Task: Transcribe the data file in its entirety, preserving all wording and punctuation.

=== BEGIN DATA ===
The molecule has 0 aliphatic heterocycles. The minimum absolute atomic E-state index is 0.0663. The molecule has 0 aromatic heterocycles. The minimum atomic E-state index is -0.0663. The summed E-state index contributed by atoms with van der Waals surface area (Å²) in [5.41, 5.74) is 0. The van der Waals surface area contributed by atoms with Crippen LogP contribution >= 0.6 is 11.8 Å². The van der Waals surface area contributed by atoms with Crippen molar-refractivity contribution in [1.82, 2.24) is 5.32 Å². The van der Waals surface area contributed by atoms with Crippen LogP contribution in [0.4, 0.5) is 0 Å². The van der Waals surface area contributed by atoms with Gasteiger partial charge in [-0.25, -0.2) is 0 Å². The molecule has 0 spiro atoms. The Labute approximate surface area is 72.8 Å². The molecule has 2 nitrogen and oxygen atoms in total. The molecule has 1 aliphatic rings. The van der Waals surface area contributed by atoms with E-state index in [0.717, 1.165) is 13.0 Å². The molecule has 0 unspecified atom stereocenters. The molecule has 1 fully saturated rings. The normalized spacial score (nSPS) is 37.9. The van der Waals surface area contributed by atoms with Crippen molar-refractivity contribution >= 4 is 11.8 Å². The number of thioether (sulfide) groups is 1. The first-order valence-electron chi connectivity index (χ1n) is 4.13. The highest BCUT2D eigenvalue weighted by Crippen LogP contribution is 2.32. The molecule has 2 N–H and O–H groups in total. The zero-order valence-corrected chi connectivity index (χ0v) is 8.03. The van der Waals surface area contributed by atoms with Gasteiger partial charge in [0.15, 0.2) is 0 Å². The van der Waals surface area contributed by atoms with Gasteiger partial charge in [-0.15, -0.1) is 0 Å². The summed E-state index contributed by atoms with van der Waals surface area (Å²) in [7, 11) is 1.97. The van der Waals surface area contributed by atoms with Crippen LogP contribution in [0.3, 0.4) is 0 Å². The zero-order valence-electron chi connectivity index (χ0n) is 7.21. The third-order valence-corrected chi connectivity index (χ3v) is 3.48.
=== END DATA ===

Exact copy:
The molecule has 0 aliphatic heterocycles. The minimum absolute atomic E-state index is 0.0663. The molecule has 0 aromatic heterocycles. The minimum atomic E-state index is -0.0663. The summed E-state index contributed by atoms with van der Waals surface area (Å²) in [5.41, 5.74) is 0. The van der Waals surface area contributed by atoms with Crippen LogP contribution >= 0.6 is 11.8 Å². The van der Waals surface area contributed by atoms with Crippen molar-refractivity contribution in [1.82, 2.24) is 5.32 Å². The van der Waals surface area contributed by atoms with Crippen LogP contribution in [0.4, 0.5) is 0 Å². The van der Waals surface area contributed by atoms with Gasteiger partial charge in [-0.25, -0.2) is 0 Å². The molecule has 0 spiro atoms. The Labute approximate surface area is 72.8 Å². The molecule has 2 nitrogen and oxygen atoms in total. The molecule has 1 aliphatic rings. The van der Waals surface area contributed by atoms with E-state index in [0.717, 1.165) is 13.0 Å². The molecule has 0 unspecified atom stereocenters. The molecule has 1 fully saturated rings. The normalized spacial score (nSPS) is 37.9. The van der Waals surface area contributed by atoms with Crippen molar-refractivity contribution >= 4 is 11.8 Å². The number of thioether (sulfide) groups is 1. The first-order valence-electron chi connectivity index (χ1n) is 4.13. The highest BCUT2D eigenvalue weighted by Crippen LogP contribution is 2.32. The molecule has 2 N–H and O–H groups in total. The zero-order valence-corrected chi connectivity index (χ0v) is 8.03. The van der Waals surface area contributed by atoms with Gasteiger partial charge in [0.15, 0.2) is 0 Å². The van der Waals surface area contributed by atoms with Gasteiger partial charge in [-0.15, -0.1) is 0 Å². The summed E-state index contributed by atoms with van der Waals surface area (Å²) in [7, 11) is 1.97. The van der Waals surface area contributed by atoms with Crippen LogP contribution in [0.3, 0.4) is 0 Å². The zero-order valence-electron chi connectivity index (χ0n) is 7.21. The third-order valence-corrected chi connectivity index (χ3v) is 3.48.